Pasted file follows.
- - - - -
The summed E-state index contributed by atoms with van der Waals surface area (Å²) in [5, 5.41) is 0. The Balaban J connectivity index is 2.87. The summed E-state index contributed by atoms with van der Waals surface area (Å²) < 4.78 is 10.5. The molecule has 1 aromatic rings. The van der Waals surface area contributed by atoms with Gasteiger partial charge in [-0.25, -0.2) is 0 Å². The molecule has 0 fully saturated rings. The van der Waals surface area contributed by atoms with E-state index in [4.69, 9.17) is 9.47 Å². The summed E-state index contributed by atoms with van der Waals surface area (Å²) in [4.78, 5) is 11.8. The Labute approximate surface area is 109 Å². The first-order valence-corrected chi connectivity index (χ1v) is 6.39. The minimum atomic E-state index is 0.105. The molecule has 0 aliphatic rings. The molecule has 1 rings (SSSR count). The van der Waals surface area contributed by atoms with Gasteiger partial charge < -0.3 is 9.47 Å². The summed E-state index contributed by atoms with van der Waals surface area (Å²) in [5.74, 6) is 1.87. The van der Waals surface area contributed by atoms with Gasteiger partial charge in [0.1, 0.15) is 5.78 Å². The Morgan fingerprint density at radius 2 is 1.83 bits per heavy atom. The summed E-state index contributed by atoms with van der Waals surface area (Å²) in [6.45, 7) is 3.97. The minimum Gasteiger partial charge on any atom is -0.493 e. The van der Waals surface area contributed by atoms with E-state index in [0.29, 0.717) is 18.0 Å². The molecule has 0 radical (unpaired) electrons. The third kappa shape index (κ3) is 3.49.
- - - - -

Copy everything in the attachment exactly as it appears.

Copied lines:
The summed E-state index contributed by atoms with van der Waals surface area (Å²) in [5, 5.41) is 0. The Balaban J connectivity index is 2.87. The summed E-state index contributed by atoms with van der Waals surface area (Å²) < 4.78 is 10.5. The molecule has 1 aromatic rings. The van der Waals surface area contributed by atoms with Gasteiger partial charge in [-0.25, -0.2) is 0 Å². The molecule has 0 fully saturated rings. The van der Waals surface area contributed by atoms with E-state index in [4.69, 9.17) is 9.47 Å². The summed E-state index contributed by atoms with van der Waals surface area (Å²) in [4.78, 5) is 11.8. The Labute approximate surface area is 109 Å². The first-order valence-corrected chi connectivity index (χ1v) is 6.39. The minimum atomic E-state index is 0.105. The molecule has 0 aliphatic rings. The molecule has 1 rings (SSSR count). The van der Waals surface area contributed by atoms with Gasteiger partial charge < -0.3 is 9.47 Å². The summed E-state index contributed by atoms with van der Waals surface area (Å²) in [5.74, 6) is 1.87. The van der Waals surface area contributed by atoms with Gasteiger partial charge in [0.1, 0.15) is 5.78 Å². The Morgan fingerprint density at radius 2 is 1.83 bits per heavy atom. The summed E-state index contributed by atoms with van der Waals surface area (Å²) in [6.45, 7) is 3.97. The minimum Gasteiger partial charge on any atom is -0.493 e. The van der Waals surface area contributed by atoms with E-state index in [0.29, 0.717) is 18.0 Å². The molecule has 0 radical (unpaired) electrons. The third kappa shape index (κ3) is 3.49.